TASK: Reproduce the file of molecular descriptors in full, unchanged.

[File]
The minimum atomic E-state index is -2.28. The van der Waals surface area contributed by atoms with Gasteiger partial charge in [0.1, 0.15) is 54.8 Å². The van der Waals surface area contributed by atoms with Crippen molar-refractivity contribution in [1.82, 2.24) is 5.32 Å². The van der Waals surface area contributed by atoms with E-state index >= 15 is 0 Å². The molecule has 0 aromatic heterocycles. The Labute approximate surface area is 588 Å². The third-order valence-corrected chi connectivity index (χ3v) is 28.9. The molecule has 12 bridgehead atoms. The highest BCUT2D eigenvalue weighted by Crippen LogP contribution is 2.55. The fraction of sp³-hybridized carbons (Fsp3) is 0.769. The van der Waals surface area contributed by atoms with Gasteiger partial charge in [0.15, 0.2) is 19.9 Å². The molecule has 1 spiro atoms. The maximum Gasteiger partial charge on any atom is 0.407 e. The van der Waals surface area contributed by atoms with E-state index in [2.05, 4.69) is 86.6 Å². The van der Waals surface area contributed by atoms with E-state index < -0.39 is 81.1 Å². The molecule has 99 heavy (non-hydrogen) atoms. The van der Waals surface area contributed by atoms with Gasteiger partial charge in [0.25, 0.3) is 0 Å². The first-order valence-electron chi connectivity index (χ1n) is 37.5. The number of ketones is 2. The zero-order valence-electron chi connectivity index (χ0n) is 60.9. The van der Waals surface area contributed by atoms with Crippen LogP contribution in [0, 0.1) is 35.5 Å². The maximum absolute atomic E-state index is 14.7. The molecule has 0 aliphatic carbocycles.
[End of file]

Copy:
The minimum atomic E-state index is -2.28. The van der Waals surface area contributed by atoms with Gasteiger partial charge in [0.1, 0.15) is 54.8 Å². The van der Waals surface area contributed by atoms with Crippen molar-refractivity contribution in [1.82, 2.24) is 5.32 Å². The van der Waals surface area contributed by atoms with E-state index >= 15 is 0 Å². The molecule has 0 aromatic heterocycles. The Labute approximate surface area is 588 Å². The third-order valence-corrected chi connectivity index (χ3v) is 28.9. The molecule has 12 bridgehead atoms. The highest BCUT2D eigenvalue weighted by Crippen LogP contribution is 2.55. The fraction of sp³-hybridized carbons (Fsp3) is 0.769. The van der Waals surface area contributed by atoms with Gasteiger partial charge in [0.15, 0.2) is 19.9 Å². The molecule has 1 spiro atoms. The maximum Gasteiger partial charge on any atom is 0.407 e. The van der Waals surface area contributed by atoms with E-state index in [2.05, 4.69) is 86.6 Å². The van der Waals surface area contributed by atoms with E-state index < -0.39 is 81.1 Å². The molecule has 99 heavy (non-hydrogen) atoms. The van der Waals surface area contributed by atoms with Gasteiger partial charge in [0.25, 0.3) is 0 Å². The first-order valence-electron chi connectivity index (χ1n) is 37.5. The number of ketones is 2. The zero-order valence-electron chi connectivity index (χ0n) is 60.9. The van der Waals surface area contributed by atoms with Crippen LogP contribution in [0, 0.1) is 35.5 Å². The maximum absolute atomic E-state index is 14.7. The molecule has 0 aliphatic carbocycles.